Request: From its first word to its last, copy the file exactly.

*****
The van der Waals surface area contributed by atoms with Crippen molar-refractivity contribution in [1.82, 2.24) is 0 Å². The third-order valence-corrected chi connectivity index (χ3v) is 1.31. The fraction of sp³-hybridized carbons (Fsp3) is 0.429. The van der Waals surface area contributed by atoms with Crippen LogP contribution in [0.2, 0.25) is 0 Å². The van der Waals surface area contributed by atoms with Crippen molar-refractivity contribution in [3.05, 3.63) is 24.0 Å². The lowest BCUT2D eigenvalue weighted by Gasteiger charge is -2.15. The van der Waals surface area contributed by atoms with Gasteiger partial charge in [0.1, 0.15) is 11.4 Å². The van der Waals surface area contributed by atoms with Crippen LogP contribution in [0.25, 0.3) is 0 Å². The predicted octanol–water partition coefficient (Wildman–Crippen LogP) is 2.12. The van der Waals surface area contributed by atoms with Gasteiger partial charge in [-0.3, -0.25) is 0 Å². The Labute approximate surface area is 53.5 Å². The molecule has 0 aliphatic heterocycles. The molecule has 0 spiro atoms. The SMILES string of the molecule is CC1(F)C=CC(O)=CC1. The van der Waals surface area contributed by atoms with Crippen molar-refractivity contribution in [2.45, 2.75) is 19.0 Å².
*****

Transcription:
The van der Waals surface area contributed by atoms with Crippen molar-refractivity contribution in [1.82, 2.24) is 0 Å². The third-order valence-corrected chi connectivity index (χ3v) is 1.31. The fraction of sp³-hybridized carbons (Fsp3) is 0.429. The van der Waals surface area contributed by atoms with Crippen LogP contribution in [0.2, 0.25) is 0 Å². The van der Waals surface area contributed by atoms with Crippen molar-refractivity contribution in [3.05, 3.63) is 24.0 Å². The lowest BCUT2D eigenvalue weighted by Gasteiger charge is -2.15. The van der Waals surface area contributed by atoms with Gasteiger partial charge in [0.1, 0.15) is 11.4 Å². The van der Waals surface area contributed by atoms with Crippen LogP contribution in [0.25, 0.3) is 0 Å². The predicted octanol–water partition coefficient (Wildman–Crippen LogP) is 2.12. The van der Waals surface area contributed by atoms with Gasteiger partial charge in [-0.3, -0.25) is 0 Å². The Labute approximate surface area is 53.5 Å². The molecule has 0 aliphatic heterocycles. The molecule has 0 spiro atoms. The SMILES string of the molecule is CC1(F)C=CC(O)=CC1. The van der Waals surface area contributed by atoms with Crippen molar-refractivity contribution in [2.45, 2.75) is 19.0 Å².